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An urge to find vaccine for COVID-19

  May 13, 2020

An urge to find vaccine for COVID-19

Context of the News?

The intensity and frequency with which corona virus has taken the world has forced the countries both individually and multilaterally to find the correct vaccine for the COVID-19.

How are people infected with Coronavirus treated currently?

Currently, however, there is no cure for this coronavirus, and treatments are based on the kind of care given for influenza (seasonal flu) and other severe respiratory illnesses, known as "supportive care," according to the Centers for Disease Control and Prevention (CDC). These treatments essentially treat the symptoms, which often in the case of COVID-19 involve fever, cough and shortness of breath. In mild cases, this might simply mean rest and fever-reducing medications such as acetaminophen (Tylenol) for comfort. In cases where pneumonia inhibits breathing, the treatment involves ventilation with oxygen. 

Why can viral infections be tough to treat?

Most viruses consist of three key building blocks: RNA, proteins and lipids. A virus is a parasite — in order to survive, it has to ‘hijack’ a cell and use its resources to reproduce until the host cell dies. It then spreads to and infects new cells. But the simple structure of viruses, the large variety in the environment, and their ability to mutate quickly, makes it difficult to treat viral infections.

What must be taken care in development of a new vaccine?

  1. Since vaccines are given to large populations, safety issues are paramount.
  2. The crisis is unprecedented and unimaginably serious, therefore, the speed of vaccine development is crucial.
  3. The nature of the immune response and how to trigger it safely through vaccination will be key questions to be addressed.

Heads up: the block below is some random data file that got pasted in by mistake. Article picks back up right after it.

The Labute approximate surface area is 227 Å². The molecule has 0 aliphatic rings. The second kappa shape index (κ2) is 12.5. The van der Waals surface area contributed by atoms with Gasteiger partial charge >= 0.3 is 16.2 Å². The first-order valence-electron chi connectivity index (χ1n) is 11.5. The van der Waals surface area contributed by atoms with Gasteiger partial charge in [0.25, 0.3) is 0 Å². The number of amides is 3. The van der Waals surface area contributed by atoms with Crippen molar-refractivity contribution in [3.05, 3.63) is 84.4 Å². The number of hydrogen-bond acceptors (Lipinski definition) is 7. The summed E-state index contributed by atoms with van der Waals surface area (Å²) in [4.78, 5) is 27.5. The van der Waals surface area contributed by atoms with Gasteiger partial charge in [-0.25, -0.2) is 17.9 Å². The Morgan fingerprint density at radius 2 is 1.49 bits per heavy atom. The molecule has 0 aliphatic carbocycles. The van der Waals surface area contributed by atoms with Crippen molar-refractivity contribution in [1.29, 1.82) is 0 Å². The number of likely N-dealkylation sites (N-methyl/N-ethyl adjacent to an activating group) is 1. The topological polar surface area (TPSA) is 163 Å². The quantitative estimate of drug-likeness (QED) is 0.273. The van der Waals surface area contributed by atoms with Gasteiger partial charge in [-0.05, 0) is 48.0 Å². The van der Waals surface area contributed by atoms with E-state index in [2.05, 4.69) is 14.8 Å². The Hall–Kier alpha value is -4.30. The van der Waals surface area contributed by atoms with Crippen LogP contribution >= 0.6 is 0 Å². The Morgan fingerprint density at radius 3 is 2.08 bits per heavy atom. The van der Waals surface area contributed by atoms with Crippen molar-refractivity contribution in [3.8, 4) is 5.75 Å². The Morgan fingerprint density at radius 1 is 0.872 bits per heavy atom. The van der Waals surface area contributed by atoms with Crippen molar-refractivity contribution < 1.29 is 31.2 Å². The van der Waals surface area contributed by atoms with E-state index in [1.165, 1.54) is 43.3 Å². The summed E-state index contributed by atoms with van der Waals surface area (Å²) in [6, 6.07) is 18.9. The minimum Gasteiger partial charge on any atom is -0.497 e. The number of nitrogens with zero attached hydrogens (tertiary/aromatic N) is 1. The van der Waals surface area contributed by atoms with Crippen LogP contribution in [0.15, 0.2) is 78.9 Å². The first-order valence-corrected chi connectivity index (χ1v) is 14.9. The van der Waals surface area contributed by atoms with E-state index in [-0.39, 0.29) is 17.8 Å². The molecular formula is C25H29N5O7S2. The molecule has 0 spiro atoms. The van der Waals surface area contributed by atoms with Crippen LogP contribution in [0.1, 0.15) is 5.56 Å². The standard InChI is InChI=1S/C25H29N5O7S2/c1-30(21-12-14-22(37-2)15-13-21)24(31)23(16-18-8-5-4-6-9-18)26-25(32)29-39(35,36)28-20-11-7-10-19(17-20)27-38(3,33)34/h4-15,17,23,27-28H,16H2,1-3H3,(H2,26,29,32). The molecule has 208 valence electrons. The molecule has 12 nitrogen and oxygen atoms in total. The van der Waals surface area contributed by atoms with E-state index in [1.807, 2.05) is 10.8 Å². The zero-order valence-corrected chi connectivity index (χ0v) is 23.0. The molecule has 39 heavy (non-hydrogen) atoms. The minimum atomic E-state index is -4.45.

4. How long the acquired immunity in humans will last is another important question to be asked before experimental vaccines moves forward. 
  5. With COVID-19 playing havoc across the world, therapeutic interventions, not only for curing severe cases of the disease but it is also important to protect all front-line healthcare workers.

What are the recent developments?

  1. A large number of candidate vaccines based on different vaccine platforms, including delivering the virus genetic materials (RNA, DNA) or using synthetic biology to produce key viral proteins, have already been developed. 
  2. According to a World Health Organization (WHO) report, more than 20 vaccine candidates are in advanced stages of development and will be ready for Phase-I safety trials. 

What World Health Organisation(WHO) is Doing?

For that conducting carefully controlled randomised trials is the one way to go. The WHO has announced clinical trials called the ‘Solidarity Project’. Under this, four drugs or drug combinations will be tested in many countries around the world. These candidates include the anti-Ebola drug, Remdesivir, Chloroquine, anti-HIV drugs, and the Ritonavir/Lopinavir combination, with or without Interferon-beta. Many countries have already signed up for these trials and all drug companies, including CIPLA from India, have agreed to supply sufficient quantities of drugs needed.